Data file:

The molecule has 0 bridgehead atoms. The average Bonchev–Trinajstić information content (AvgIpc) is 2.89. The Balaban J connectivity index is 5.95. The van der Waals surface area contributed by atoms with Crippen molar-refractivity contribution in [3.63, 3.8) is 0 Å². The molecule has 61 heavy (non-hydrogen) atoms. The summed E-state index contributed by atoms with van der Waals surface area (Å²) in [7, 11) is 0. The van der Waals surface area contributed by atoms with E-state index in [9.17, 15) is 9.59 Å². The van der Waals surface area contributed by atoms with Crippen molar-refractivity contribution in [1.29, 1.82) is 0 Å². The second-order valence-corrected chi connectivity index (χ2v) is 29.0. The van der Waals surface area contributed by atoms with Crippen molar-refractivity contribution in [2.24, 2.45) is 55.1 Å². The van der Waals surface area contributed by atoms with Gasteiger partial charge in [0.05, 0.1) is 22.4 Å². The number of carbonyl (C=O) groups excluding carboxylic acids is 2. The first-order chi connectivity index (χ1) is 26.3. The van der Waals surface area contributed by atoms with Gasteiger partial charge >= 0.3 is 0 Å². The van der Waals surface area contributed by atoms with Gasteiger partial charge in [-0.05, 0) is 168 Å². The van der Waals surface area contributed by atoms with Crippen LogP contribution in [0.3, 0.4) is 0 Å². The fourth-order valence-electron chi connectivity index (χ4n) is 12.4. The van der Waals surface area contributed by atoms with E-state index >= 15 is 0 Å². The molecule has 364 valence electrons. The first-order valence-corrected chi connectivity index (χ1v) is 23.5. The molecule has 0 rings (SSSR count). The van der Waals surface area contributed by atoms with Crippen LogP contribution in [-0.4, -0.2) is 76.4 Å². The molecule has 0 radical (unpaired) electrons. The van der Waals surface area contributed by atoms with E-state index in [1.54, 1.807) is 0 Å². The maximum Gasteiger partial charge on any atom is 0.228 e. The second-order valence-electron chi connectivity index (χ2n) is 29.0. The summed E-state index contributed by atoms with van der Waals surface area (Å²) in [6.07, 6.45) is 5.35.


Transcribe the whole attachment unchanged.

The molecule has 0 bridgehead atoms. The average Bonchev–Trinajstić information content (AvgIpc) is 2.89. The Balaban J connectivity index is 5.95. The van der Waals surface area contributed by atoms with Crippen molar-refractivity contribution in [3.63, 3.8) is 0 Å². The molecule has 61 heavy (non-hydrogen) atoms. The summed E-state index contributed by atoms with van der Waals surface area (Å²) in [7, 11) is 0. The van der Waals surface area contributed by atoms with E-state index in [9.17, 15) is 9.59 Å². The van der Waals surface area contributed by atoms with Crippen molar-refractivity contribution in [1.29, 1.82) is 0 Å². The second-order valence-corrected chi connectivity index (χ2v) is 29.0. The van der Waals surface area contributed by atoms with Crippen molar-refractivity contribution in [2.24, 2.45) is 55.1 Å². The van der Waals surface area contributed by atoms with Gasteiger partial charge in [0.05, 0.1) is 22.4 Å². The number of carbonyl (C=O) groups excluding carboxylic acids is 2. The first-order chi connectivity index (χ1) is 26.3. The van der Waals surface area contributed by atoms with Gasteiger partial charge >= 0.3 is 0 Å². The van der Waals surface area contributed by atoms with Gasteiger partial charge in [-0.05, 0) is 168 Å². The van der Waals surface area contributed by atoms with Crippen LogP contribution in [0.3, 0.4) is 0 Å². The fourth-order valence-electron chi connectivity index (χ4n) is 12.4. The van der Waals surface area contributed by atoms with E-state index >= 15 is 0 Å². The molecule has 364 valence electrons. The first-order valence-corrected chi connectivity index (χ1v) is 23.5. The molecule has 0 rings (SSSR count). The van der Waals surface area contributed by atoms with Crippen LogP contribution in [-0.4, -0.2) is 76.4 Å². The molecule has 0 radical (unpaired) electrons. The van der Waals surface area contributed by atoms with E-state index in [1.54, 1.807) is 0 Å². The maximum Gasteiger partial charge on any atom is 0.228 e. The second-order valence-electron chi connectivity index (χ2n) is 29.0. The summed E-state index contributed by atoms with van der Waals surface area (Å²) in [6.07, 6.45) is 5.35.